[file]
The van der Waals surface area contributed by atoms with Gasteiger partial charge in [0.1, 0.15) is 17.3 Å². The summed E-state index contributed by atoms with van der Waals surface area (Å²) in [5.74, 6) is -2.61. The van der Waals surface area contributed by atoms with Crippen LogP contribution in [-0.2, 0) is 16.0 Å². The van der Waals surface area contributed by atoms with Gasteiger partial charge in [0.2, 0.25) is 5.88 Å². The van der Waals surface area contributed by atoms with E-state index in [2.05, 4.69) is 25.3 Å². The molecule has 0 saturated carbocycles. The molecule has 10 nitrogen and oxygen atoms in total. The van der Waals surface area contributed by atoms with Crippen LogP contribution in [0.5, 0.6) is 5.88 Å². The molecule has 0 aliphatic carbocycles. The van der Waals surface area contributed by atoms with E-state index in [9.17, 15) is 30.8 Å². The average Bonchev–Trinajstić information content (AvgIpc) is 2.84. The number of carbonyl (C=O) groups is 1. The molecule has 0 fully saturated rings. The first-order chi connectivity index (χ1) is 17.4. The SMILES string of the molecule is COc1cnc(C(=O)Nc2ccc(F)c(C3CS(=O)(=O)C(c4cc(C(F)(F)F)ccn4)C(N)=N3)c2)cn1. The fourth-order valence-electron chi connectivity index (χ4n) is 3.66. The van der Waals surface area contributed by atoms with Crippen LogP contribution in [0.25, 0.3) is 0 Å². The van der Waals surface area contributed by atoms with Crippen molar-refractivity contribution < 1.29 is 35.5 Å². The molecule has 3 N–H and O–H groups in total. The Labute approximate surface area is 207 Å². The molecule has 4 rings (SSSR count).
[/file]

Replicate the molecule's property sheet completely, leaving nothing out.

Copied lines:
The van der Waals surface area contributed by atoms with Gasteiger partial charge in [0.1, 0.15) is 17.3 Å². The summed E-state index contributed by atoms with van der Waals surface area (Å²) in [5.74, 6) is -2.61. The van der Waals surface area contributed by atoms with Crippen LogP contribution in [-0.2, 0) is 16.0 Å². The van der Waals surface area contributed by atoms with Gasteiger partial charge in [0.2, 0.25) is 5.88 Å². The van der Waals surface area contributed by atoms with E-state index in [2.05, 4.69) is 25.3 Å². The molecule has 0 saturated carbocycles. The molecule has 10 nitrogen and oxygen atoms in total. The van der Waals surface area contributed by atoms with Crippen LogP contribution in [0.5, 0.6) is 5.88 Å². The molecule has 0 aliphatic carbocycles. The van der Waals surface area contributed by atoms with E-state index in [9.17, 15) is 30.8 Å². The average Bonchev–Trinajstić information content (AvgIpc) is 2.84. The number of carbonyl (C=O) groups is 1. The molecule has 0 fully saturated rings. The first-order chi connectivity index (χ1) is 17.4. The SMILES string of the molecule is COc1cnc(C(=O)Nc2ccc(F)c(C3CS(=O)(=O)C(c4cc(C(F)(F)F)ccn4)C(N)=N3)c2)cn1. The fourth-order valence-electron chi connectivity index (χ4n) is 3.66. The van der Waals surface area contributed by atoms with Crippen LogP contribution in [0.25, 0.3) is 0 Å². The van der Waals surface area contributed by atoms with Crippen molar-refractivity contribution < 1.29 is 35.5 Å². The molecule has 3 N–H and O–H groups in total. The Labute approximate surface area is 207 Å². The molecule has 4 rings (SSSR count).